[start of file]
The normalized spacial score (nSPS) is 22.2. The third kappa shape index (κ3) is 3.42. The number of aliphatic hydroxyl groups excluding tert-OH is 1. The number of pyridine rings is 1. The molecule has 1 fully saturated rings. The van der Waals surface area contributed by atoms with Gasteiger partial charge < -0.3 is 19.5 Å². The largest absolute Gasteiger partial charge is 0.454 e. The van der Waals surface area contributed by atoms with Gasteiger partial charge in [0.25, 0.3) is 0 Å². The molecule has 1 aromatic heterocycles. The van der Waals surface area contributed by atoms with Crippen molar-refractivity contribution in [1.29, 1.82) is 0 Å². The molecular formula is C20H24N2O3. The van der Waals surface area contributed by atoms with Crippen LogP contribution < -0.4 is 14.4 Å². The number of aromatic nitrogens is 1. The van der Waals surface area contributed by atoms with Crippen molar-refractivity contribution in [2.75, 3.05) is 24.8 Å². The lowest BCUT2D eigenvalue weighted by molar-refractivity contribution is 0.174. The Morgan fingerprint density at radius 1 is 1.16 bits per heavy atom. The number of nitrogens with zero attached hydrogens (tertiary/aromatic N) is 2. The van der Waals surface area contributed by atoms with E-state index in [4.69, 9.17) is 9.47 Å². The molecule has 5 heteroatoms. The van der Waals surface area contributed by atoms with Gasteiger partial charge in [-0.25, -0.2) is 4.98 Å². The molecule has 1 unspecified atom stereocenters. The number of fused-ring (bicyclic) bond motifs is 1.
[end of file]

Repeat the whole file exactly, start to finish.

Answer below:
The normalized spacial score (nSPS) is 22.2. The third kappa shape index (κ3) is 3.42. The number of aliphatic hydroxyl groups excluding tert-OH is 1. The number of pyridine rings is 1. The molecule has 1 fully saturated rings. The van der Waals surface area contributed by atoms with Gasteiger partial charge < -0.3 is 19.5 Å². The largest absolute Gasteiger partial charge is 0.454 e. The van der Waals surface area contributed by atoms with Gasteiger partial charge in [0.25, 0.3) is 0 Å². The molecule has 1 aromatic heterocycles. The van der Waals surface area contributed by atoms with Crippen molar-refractivity contribution in [1.29, 1.82) is 0 Å². The molecular formula is C20H24N2O3. The van der Waals surface area contributed by atoms with Crippen LogP contribution < -0.4 is 14.4 Å². The number of aromatic nitrogens is 1. The van der Waals surface area contributed by atoms with Crippen molar-refractivity contribution in [2.75, 3.05) is 24.8 Å². The lowest BCUT2D eigenvalue weighted by molar-refractivity contribution is 0.174. The Morgan fingerprint density at radius 1 is 1.16 bits per heavy atom. The number of nitrogens with zero attached hydrogens (tertiary/aromatic N) is 2. The van der Waals surface area contributed by atoms with E-state index in [4.69, 9.17) is 9.47 Å². The molecule has 5 heteroatoms. The van der Waals surface area contributed by atoms with Gasteiger partial charge in [-0.25, -0.2) is 4.98 Å². The molecule has 1 unspecified atom stereocenters. The number of fused-ring (bicyclic) bond motifs is 1.